We commissioned a mural to drive tourism in my hometown — then small-town politics came into play
The first day an artist started painting the inaugural public mural in Manchester, Tennessee, a member of the Historic Zoning Commission called the cops on us.
I’d be lying if I said I was surprised. In our six years as residents of this small town, my husband, Scott van Velsor, and I have slowly made progress on bringing money in through tourism, but our efforts have been met with resistance. We’re determined to not keep Manchester — which is perhaps best known as the home of Bonnaroo — in a time capsule.
Scott and I moved to Manchester in 2012. I was born in the county, and wanted to plant roots in a smaller town after spending a decade in New York and California after college. We purchased a Victorian gem that had been empty for years. When we inquired about renovation rules, we were told that because we were outside of the technical historic overlay, we could “bulldoze the house for all we care.”
That lack of regard and respect for historic buildings in Manchester prompted Scott to get involved with the Historic Zoning Commission. Around the same time, we also found our local tribe: entrepreneurs and activists who weren’t afraid to get their hands dirty by doing the hard work it takes to improve the beating heart of the city, its courthouse square.
In 2016, the two of us conceptualized the idea of a citywide mural program as a marketing piece for the city. Manchester sees an influx of up to 80,000 visitors with Bonnaroo each June, but the rest of the year it’s an interstate town. Located on the way to a state park (Old Stone Fort), Manchester has boundless natural resources, a large Air Force research facility and it’s near a pair of the country’s most notable distilleries (Jack Daniel’s and George Dickel). But it somehow missed the mark on utilizing its location to drive regional tourism and large business investments.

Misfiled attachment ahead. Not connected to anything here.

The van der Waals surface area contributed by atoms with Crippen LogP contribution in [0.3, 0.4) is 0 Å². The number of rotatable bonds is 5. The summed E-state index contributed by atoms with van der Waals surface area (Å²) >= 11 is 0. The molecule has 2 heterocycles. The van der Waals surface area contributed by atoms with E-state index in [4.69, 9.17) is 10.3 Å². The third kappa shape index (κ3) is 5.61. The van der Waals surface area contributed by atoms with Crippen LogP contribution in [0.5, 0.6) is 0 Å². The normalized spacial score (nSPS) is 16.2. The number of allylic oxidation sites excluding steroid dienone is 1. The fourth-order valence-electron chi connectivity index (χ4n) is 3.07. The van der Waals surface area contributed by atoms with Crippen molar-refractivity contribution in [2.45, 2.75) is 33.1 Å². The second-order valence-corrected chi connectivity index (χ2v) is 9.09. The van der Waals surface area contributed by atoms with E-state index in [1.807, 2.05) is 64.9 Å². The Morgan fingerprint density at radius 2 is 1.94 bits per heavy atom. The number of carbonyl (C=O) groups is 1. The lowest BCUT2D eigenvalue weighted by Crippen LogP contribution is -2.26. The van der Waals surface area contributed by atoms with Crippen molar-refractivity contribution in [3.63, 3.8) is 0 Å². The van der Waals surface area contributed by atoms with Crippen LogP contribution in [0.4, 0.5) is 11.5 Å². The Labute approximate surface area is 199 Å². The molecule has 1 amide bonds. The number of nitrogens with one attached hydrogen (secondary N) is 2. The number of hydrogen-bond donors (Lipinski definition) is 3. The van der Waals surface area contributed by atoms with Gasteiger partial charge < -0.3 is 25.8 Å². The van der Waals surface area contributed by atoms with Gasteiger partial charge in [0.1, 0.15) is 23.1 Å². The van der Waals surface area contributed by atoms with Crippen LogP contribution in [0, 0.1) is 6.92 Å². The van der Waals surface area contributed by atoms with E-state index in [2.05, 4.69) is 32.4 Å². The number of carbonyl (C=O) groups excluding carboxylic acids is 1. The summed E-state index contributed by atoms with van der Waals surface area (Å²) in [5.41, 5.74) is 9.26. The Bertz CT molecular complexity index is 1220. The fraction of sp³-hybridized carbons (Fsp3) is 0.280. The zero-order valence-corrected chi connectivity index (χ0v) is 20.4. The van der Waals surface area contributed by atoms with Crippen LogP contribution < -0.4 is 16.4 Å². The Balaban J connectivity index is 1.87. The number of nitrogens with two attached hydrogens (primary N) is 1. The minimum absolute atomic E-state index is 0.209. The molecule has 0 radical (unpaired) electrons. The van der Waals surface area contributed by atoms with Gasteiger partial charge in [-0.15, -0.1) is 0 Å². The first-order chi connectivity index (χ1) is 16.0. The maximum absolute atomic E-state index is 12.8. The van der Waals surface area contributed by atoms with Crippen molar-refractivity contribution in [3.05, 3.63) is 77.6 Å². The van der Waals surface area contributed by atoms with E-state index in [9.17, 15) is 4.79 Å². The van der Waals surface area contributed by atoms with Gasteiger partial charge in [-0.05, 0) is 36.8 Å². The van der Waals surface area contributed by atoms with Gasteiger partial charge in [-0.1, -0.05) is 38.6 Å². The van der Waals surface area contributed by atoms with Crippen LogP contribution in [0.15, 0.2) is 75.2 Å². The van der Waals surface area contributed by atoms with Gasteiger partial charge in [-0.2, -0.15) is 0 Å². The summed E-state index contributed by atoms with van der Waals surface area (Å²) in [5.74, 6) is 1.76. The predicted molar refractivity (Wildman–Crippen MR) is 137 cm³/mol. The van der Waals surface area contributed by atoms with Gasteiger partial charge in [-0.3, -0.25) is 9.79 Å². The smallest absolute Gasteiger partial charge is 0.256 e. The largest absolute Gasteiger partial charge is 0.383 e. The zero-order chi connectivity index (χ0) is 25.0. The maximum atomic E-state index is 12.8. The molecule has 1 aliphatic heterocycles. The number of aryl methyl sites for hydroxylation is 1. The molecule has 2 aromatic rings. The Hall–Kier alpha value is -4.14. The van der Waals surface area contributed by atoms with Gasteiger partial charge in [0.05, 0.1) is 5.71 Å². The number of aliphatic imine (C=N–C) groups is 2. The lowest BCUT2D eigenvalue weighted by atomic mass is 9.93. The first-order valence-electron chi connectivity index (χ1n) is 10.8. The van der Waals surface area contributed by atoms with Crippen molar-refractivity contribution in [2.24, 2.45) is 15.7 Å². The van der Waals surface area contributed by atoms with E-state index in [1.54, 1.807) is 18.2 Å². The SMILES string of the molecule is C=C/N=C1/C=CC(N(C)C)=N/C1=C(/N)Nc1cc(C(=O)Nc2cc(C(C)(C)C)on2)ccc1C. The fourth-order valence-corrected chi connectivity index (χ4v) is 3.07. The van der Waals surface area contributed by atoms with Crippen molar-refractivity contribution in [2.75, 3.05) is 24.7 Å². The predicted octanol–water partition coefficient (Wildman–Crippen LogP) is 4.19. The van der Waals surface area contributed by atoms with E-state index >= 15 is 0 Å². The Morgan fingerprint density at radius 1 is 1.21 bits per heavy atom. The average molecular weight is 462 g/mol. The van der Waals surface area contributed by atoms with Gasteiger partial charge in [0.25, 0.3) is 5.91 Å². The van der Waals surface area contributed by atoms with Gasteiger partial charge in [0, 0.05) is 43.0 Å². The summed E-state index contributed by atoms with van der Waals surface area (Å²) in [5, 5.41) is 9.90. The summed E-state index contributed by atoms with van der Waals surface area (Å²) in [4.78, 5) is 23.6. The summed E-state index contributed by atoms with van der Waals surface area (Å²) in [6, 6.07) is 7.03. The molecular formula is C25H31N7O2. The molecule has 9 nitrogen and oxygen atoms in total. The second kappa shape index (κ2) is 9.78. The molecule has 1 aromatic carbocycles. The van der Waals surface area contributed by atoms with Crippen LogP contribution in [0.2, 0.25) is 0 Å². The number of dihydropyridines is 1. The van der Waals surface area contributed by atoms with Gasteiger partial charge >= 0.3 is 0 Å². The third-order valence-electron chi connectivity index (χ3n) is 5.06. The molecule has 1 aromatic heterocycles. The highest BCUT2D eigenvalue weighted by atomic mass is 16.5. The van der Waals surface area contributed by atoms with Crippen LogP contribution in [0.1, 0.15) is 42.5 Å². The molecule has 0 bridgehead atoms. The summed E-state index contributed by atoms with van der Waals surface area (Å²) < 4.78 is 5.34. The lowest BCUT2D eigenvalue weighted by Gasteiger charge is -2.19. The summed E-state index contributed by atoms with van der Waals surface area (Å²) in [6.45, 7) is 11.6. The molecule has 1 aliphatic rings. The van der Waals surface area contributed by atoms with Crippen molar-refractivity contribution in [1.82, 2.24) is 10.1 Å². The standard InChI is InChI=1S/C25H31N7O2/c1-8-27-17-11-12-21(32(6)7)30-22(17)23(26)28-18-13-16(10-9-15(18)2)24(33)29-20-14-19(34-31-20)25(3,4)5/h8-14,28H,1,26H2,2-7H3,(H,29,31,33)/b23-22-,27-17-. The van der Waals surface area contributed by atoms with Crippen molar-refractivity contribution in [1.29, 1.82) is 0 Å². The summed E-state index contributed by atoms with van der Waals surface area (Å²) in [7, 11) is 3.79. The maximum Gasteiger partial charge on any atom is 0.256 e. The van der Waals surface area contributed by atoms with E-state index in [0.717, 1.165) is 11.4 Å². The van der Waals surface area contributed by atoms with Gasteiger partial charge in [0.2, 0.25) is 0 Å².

We figured an eye-catching mural could be one small piece of a much bigger framework to increase tourism dollars in the region, a model we’ve seen succeed in smaller places such as Brenham, Texas, and Huron, South Dakota, as a way to bring tourists to towns that exist far from the interstates — as well as bigger cities like Lexington, Kentucky, and Miami, with its famed Wynwood Walls.
We floated the idea with various decision-makers around town. No one was opposed to it; in fact, most individuals were enthusiastic about the concept. But structural things in a small town move like molasses, if at all — and every time our idea would gain steam, it was shoved to the back-burner as more pressing items arose.
When it was clear a city-funded route for an installation program would take too long, Scott set out on a mission of old-fashioned, door-to-door fundraising. Though we were frequent mural chasers, this was our first time commissioning such a piece of art, and we estimated we’d need a substantial amount of money for the artist’s fee, paint and equipment rentals like scaffolding and a lift. Jim Wheeler, owner of Wheeler Construction, was happy to repaint the old, faded American flag mural he inherited upon purchasing the building; he even offered to chip in financially.